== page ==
IN THE NEWS
Belle Glade -- Two losing city commission candidates are suing the city and the county, alleging that the March 9 election results were tainted by votes cast by felons, non-residents and unregistered voters.
Hollywood -- City officials want a limit on downtown development relaxed, saying a provision that restricts the number of new residences to 1,044 threatens their redevelopment plans. The limit is contained in a 1990 downtown plan approved by both state and local officials.
Martin County -- A divided county commission narrowly rejected a proposal that would have given voters the power to determine whether major growth plan changes could take effect.
Miramar -- A $500,000 contribution and a new school board policy will put Eastern Financial Florida Credit Union's name on a 3,500-seat high school football stadium expected to open in the fall. The city and the Broward school district will each contribute $150,000 toward construction of the stadium at Everglades High School.
City commissioners have approved increases of up to 45% in the impact fees paid by developers to help pay for parks and recreation in the booming city. The fees will rise from $865 to $1,225 on a four-bedroom home.
Palm Beach County -- A $21-million budget shortfall has Palm Beach County school board members considering a proposal to rent out the sides of its 618 school buses to advertisers targeting school-age consumers. Under the proposal, the district would receive a quarter of all advertising revenue.
Port St. Lucie -- Developers of the 5,000-acre residential community Tradition have agreed to sell 118 acres to the city for a regional park.
City council members have voted to pursue an agreement to annex 5,000 acres owned by G.L. Homes of Florida and Ansca Homes in exchange for the two companies covering the more than $50-million cost of widening and improving adjoining Becker Road. The companies have also offered to donate land to the city.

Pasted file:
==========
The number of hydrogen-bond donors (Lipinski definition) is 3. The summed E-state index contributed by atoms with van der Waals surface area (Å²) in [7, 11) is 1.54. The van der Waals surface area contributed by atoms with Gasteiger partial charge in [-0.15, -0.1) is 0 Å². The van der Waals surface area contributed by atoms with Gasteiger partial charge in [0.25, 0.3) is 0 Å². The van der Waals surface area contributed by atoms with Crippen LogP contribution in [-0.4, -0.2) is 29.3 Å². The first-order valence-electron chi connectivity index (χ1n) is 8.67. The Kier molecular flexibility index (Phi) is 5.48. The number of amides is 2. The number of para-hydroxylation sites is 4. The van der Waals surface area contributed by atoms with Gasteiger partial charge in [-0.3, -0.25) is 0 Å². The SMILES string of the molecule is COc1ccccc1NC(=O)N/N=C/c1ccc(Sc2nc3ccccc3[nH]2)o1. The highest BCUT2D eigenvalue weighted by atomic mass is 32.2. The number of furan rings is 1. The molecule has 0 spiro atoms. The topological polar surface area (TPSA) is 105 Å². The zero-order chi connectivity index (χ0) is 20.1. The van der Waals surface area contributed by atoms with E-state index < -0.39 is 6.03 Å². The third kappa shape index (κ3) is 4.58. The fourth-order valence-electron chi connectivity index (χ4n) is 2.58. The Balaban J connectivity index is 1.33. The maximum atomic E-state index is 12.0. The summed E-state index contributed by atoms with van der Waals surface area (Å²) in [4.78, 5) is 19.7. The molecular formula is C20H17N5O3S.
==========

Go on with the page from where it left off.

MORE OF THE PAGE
Weston -- South Florida Water Management District officials entered into a $19-million settlement to purchase a 112-acre parcel from Boca Raton developer Harold Dubner that they want to convert to a water reservoir. The reservoir is part of a system of buffers and filtration marshes being assembled to help restore the Everglades and protect the area's water supply.
West Palm Beach -- Palm Beach Atlantic University is moving forward with plans to construct a $20-million, 80,000-sq.-ft. library. The building's completion is scheduled for 2007.
A 10-member selection committee is scheduled to make its recommendation this month from among a dozen architectural and planning firms that have submitted bids for a proposed downtown waterfront park. Mayor Lois Frankel wants to demolish a city library and develop $20 million worth of waterfront improvements.
The county's 6-month-old, $83-million convention center is struggling to hold its losses at $1.5 million a year as plans for its adjoining hotel remained stalled at the county commission, according to a Palm Beach Post report. The commission rejected four suggested deals for the hotel in April and decided to seek new proposals. Convention officials say that without a firm date for the hotel's opening, it is difficult to book large-scale events.
PALM BEACH COUNTY -- County officials have unveiled a vision of the 100-acre Scripps campus that includes a mile-long mall linking the biotechnology research park to a new high school. The plan also includes space for other biotech and drug companies, stores, parks and residential areas.
Catalfumo Construction and Development has been named the project's construction manager.